Panic-McCullough A ten-minute “review” of a book is much different than an elegantly written review in The New Yorker, or a comprehensive, learned look at a subject guided by four or five titles as one finds in The New York Review of Books, or an opinionated, I-read-a-lot-of-books-for-a-living-don’t-bullshit-me tone of the quirky, enthusiastic, and belligerent reviews in Kirkus Reviews. I trust that the reviews in Entertainment Weekly are accurate and tied very well to the publishing industry: you will find the titles that library patrons will be asking for, whether it’s a book of true crime, literary fiction, memoirs, graphic novels, or even cookbooks. I pretty much like to read all book reviews, and seek them out in any publication I pick up. I like to read book reviews for my job and have read many a book based on a reviewer’s choices. I like to read books are think-pieces about reading. I like to read about everything. I like my job because we get to read, think about reading, and think about the business of reading and the state of reading in the culture.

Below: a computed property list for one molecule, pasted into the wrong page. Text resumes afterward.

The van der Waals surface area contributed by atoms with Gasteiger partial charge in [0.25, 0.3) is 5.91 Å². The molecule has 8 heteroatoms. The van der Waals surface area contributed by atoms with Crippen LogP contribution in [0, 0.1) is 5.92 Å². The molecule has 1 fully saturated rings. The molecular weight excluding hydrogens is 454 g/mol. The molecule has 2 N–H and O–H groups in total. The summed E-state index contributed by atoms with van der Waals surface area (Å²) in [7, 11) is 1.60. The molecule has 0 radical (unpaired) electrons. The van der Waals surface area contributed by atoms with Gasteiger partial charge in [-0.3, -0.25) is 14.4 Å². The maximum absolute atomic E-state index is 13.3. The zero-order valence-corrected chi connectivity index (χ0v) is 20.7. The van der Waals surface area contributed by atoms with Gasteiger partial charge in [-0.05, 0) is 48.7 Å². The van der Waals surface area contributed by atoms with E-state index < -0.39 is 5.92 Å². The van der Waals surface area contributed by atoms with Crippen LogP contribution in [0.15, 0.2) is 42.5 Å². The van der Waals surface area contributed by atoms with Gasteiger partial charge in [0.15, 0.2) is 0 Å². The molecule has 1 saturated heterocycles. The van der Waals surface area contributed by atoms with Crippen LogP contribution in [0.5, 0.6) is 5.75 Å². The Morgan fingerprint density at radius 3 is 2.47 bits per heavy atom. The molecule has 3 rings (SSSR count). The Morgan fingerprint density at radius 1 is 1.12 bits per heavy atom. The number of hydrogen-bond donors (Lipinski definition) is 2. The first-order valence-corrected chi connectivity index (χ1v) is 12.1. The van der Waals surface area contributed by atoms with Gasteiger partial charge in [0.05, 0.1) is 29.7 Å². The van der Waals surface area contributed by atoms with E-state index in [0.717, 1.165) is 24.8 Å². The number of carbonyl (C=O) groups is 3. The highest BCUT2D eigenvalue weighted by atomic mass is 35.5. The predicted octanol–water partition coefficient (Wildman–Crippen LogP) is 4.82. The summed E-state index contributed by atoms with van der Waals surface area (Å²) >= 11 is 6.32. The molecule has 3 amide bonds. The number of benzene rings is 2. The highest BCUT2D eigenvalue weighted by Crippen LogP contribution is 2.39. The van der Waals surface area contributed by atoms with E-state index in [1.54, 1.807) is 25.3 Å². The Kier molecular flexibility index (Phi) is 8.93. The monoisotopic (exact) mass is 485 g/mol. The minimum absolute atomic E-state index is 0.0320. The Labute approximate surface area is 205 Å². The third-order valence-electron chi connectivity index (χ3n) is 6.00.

HavingCutSparrowsHeart I am a reader. I have had periods of my life where I have read compulsively and not-in-a-good-way. I spent several years reading nothing but literary journals, and have also wasted extraordinary amounts of time reading message boards about T.V. shows. I can think of many times I’ve declined social offers in order to stay home and read a book I was engrossed in. I have specific memories of certain books and the days I spent where I could not leave them: Caddie Woodlawn in the back of a car while my parents drove me on vacation, The USA Trilogy during an Iowa summer, The Changing Light at Sandover while my toddler sons napped. I have read specifically as well as indiscriminately and widely. I’ve read the literature about many things that have nothing really to do with my day-to-day life: the Warren G. Harding administration, UFOs and alien abductions, the history of New York City, where I have never and will never live, and other things.  As for poetry in the culture, I wish there was more suggestion and encouragement given to the reading of poetry rather than the writing of it. Reading really good poetry is life-changing.